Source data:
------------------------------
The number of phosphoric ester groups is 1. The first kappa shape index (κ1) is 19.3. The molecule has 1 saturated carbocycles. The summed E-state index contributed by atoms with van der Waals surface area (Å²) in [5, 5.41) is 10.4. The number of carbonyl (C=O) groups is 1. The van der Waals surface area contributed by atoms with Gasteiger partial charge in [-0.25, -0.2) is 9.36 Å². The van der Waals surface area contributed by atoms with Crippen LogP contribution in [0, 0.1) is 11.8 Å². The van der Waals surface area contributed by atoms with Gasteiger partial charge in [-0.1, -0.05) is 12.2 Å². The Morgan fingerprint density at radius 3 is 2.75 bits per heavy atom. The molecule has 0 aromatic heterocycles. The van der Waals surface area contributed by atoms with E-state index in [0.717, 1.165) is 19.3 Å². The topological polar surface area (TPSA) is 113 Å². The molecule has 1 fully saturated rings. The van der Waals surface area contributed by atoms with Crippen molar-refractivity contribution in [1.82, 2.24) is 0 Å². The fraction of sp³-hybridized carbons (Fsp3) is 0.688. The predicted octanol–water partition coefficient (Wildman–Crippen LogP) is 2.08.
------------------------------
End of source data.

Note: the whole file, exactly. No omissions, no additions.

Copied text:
The number of phosphoric ester groups is 1. The first kappa shape index (κ1) is 19.3. The molecule has 1 saturated carbocycles. The summed E-state index contributed by atoms with van der Waals surface area (Å²) in [5, 5.41) is 10.4. The number of carbonyl (C=O) groups is 1. The van der Waals surface area contributed by atoms with Gasteiger partial charge in [-0.25, -0.2) is 9.36 Å². The van der Waals surface area contributed by atoms with Crippen LogP contribution in [0, 0.1) is 11.8 Å². The van der Waals surface area contributed by atoms with Gasteiger partial charge in [-0.1, -0.05) is 12.2 Å². The Morgan fingerprint density at radius 3 is 2.75 bits per heavy atom. The molecule has 0 aromatic heterocycles. The van der Waals surface area contributed by atoms with E-state index in [0.717, 1.165) is 19.3 Å². The topological polar surface area (TPSA) is 113 Å². The molecule has 1 fully saturated rings. The van der Waals surface area contributed by atoms with Crippen molar-refractivity contribution in [1.82, 2.24) is 0 Å². The fraction of sp³-hybridized carbons (Fsp3) is 0.688. The predicted octanol–water partition coefficient (Wildman–Crippen LogP) is 2.08.